Adhesive and Finish for a Teak Sink

      Tips for good adhesion and protection for a sink made with Teak, a durable but oily wood. July 12, 2012

A company wants me to make a teak sink. Simple design, rectangular and 5" tall. I was thinking of making box joints and using West System epoxy to put it together. But what about the bottom? It is going to be about 19" from front to back. Do I have to worry about expansion and contraction? Or is teak stable enough to just glue to it? It will be covered in a few layers of West System epoxy and then marine varnish. Unless someone tells me different, maybe teak oil.

Forum Responses
(Architectural Woodworking Forum)
From contributor A:
Box joints sound good to me. Simple, attractive, easy to machine, plenty of bonding surface.

I would coat the entire sink inside and out with epoxy. Let it cure overnight. Then wash the amine blush off with diluted Simple Green. Sand the epoxy down on the inside and put on a second coat. Let it cure for a minimum of 7 days. Repeat the cleaning and sanding. The epoxy is still curing in that 7 day period. Oil based products will not cure on a surface contaminated with amine blush. You can see this in drawers that have been glued together with epoxy. No one ever cleans the corners well enough. The poly or varnish will stay gummy in the corners for years. Yes, we learned this by fire. Don't get burned yourself. We switched to MAS epoxy because it doesn't have the amine blush problem. Then coat the epoxy with a 2K product such as Bristol Finish, Eurobild, Awlspar, or even an automotive clear coat. Gougon Brothers had a catalyzed varnish. You need a much more durable surface than marine varnish. Sounds like a fun project.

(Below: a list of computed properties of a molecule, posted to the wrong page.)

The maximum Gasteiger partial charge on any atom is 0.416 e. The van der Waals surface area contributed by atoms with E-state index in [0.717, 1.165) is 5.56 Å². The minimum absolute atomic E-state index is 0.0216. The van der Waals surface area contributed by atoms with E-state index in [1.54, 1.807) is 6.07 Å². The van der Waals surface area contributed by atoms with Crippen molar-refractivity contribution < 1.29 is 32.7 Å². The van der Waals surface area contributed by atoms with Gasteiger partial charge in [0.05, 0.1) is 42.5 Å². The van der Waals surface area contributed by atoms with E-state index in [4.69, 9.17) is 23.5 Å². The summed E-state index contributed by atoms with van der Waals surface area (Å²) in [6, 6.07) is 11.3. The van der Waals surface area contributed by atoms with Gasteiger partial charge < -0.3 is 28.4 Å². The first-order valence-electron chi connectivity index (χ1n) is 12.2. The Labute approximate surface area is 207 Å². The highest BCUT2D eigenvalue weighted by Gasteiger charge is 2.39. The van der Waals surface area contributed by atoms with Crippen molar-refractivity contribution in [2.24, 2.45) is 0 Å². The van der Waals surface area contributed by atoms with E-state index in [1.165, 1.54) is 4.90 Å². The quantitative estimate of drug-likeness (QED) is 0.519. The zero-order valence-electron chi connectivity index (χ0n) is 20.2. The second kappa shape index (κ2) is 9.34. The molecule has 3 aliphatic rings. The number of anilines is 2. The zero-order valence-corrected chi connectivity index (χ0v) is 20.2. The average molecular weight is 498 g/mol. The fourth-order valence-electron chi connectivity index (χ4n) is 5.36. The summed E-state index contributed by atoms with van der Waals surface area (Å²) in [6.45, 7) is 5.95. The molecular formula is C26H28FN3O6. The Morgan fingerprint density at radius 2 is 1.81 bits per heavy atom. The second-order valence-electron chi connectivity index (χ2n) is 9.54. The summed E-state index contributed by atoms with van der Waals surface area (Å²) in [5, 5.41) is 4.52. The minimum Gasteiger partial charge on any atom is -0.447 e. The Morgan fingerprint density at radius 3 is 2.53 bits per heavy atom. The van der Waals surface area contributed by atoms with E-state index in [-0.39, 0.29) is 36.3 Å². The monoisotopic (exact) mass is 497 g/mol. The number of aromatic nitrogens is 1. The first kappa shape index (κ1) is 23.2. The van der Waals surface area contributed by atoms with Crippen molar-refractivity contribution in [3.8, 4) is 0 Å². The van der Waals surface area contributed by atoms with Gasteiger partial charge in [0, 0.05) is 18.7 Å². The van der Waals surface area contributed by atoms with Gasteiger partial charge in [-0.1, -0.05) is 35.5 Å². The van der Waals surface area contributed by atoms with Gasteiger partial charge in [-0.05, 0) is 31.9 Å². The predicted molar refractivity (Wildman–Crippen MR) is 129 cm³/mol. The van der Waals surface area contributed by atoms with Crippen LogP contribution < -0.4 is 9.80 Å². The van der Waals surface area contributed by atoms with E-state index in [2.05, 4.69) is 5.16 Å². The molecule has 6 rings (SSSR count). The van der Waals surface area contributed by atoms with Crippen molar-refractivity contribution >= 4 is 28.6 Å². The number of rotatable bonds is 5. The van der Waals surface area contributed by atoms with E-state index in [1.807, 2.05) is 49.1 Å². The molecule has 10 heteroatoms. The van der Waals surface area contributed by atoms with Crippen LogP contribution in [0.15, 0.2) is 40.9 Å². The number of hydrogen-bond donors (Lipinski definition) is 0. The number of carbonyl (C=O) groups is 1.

From the original questioner:
Thanks. What do you think about the bottom, just epoxy it in to a rabbeted bottom and let it be? Just make sure I epoxy all sides to seal it in.

From contributor A:
Most important part to the whole thing is getting a good bond on the teak. Rough up the surface with 80-100 grit. No shiny parts off the jointer or planer. Definitely seal the entire finished product. I usually use compressed air to blow the dust out of the grain. Then clean the teak with denatured alcohol, acetone or lacquer thinner, before bonding. You could simply clamp the bottom to the sink. No need for a rabbet. However, you could do it for looks and that warm fuzzy feeling of craftsmanship we all strive for.

From contributor J:
Just a couple of things to consider… Teak is a very oily wood and as such should be washed down before any finish is applied. I am a believer that oils should be removed with petroleum thinners like paint thinner, etc. Here's the problem: Teak oil will wick back up and in this case under any finish/coating that has been applied, delamination will occur. Lastly, I've always been taught to apply the same number of finish coats whether it be the top or bottom (soak all your end grain and cut edges for a good seal also). I think I'd avoid any finish that builds on itself in this application and would tend to lean towards penetrating oils/finishes.

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